SINGAPORE -- Asian share markets steadied on Wednesday as investors took stock of the spread of a new strain of coronavirus from China and weighed the possible consequences of a global pandemic.
Fears of contagion, particularly as millions travel for Lunar New Year festivities, knocked stocks from record levels on Tuesday as investors swapped them for safer assets.
The outbreak has revived memories of the Severe Acute Respiratory Syndrome (SARS) epidemic in 2002-03, a coronavirus outbreak that killed nearly 800 people and hurt world travel.
MSCI's broadest index of Asia-Pacific shares outside Japan spent the morning trading either side of flat.
Japan's Nikkei opened 0.1 percent lower, before steadying to trade flat, as did Korea's Kospi index. Australia's S&P/ASX 200 inched 0.3 percent higher, while the safe havens of gold and US 10-year government bonds handed back some gains.
"After weeks of gains ... the virus has loomed large because of the market's positioning," said Michael McCarthy, Chief Market Strategiest at brokerage CMC Markets in Sydney.
"The economic impact at this stage is zero. The pullback we've seen over the last 24 hours is the reflection of a potential threat."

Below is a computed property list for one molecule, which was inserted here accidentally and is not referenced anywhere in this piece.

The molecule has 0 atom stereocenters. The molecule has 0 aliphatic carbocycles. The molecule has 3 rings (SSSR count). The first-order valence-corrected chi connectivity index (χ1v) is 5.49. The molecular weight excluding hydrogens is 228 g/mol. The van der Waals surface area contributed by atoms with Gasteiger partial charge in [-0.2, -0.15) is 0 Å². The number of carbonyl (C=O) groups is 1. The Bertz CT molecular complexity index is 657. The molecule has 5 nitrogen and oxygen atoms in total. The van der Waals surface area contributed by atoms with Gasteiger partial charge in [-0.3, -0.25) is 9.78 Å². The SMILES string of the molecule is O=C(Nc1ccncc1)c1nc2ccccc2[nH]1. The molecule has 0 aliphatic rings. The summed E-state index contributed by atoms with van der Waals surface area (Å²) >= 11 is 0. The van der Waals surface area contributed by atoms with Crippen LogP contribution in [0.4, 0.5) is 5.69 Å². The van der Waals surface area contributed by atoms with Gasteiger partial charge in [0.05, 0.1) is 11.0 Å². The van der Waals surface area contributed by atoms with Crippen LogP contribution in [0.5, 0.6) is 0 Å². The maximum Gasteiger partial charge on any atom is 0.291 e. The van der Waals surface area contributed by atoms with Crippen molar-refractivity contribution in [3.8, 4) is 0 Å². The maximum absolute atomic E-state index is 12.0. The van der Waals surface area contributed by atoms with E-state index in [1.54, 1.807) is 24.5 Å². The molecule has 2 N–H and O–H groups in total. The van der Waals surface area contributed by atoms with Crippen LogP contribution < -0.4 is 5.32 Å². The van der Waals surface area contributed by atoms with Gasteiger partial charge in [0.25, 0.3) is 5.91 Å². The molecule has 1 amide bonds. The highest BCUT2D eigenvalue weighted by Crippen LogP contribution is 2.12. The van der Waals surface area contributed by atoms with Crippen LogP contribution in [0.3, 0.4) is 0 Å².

The outbreak, from its origin in Wuhan, China, has reached the United States, Thailand, South Korea, Japan and Taiwan.
Authorities have confirmed more than 300 cases of the virus in China, mostly in Wuhan, where six people have died.
The World Health Organization (WHO) meets later on Wednesday to consider whether the outbreak is an international emergency.
On Wall Street overnight, the Dow Jones Industrial Average fell half a percent and the S&P 500 dropped almost a third of a percentage point, following larger losses in Asia.
In Hong Kong, where the SARS outbreak buffeted the economy, the main stock index fell 2.8 percent on Tuesday, its biggest one-day decline in over 5 months. Airline, travel, hotel and casino stocks were the hardest hit, along with China's yuan , which had its worst day since August.
"(This) virus is believed to be less serious than the SARS outbreak ... but it does belong to the same class of pathogens," Jefferies analysts wrote in a note. "The major point is whether the virus turns from an outbreak to an epidemic."
The theme was the same in other markets. US 10-year government bond yields, which fell to a 2-week low on Tuesday, rebounded slightly to 1.7848 percent.
Spot gold was 0.1 percent weaker at $1,556.00 per ounce.
In currencies, the safe-haven yen eased slightly from the one-week high it touched overnight, although the yuan nursed its losses. In offshore trade, the Chinese currency barely budged from the bottom of its Tuesday plunge, last changing hands at 6.9070 per dollar.
Oil prices also settled back as traders figured a well-supplied global market would be able to absorb disruptions that have cut Libya's crude production to a trickle.
Brent futures settled down 20 cents at $64.59 a barrel. US crude fell 20 cents, or 0.3 percent, to $58.38 per barrel.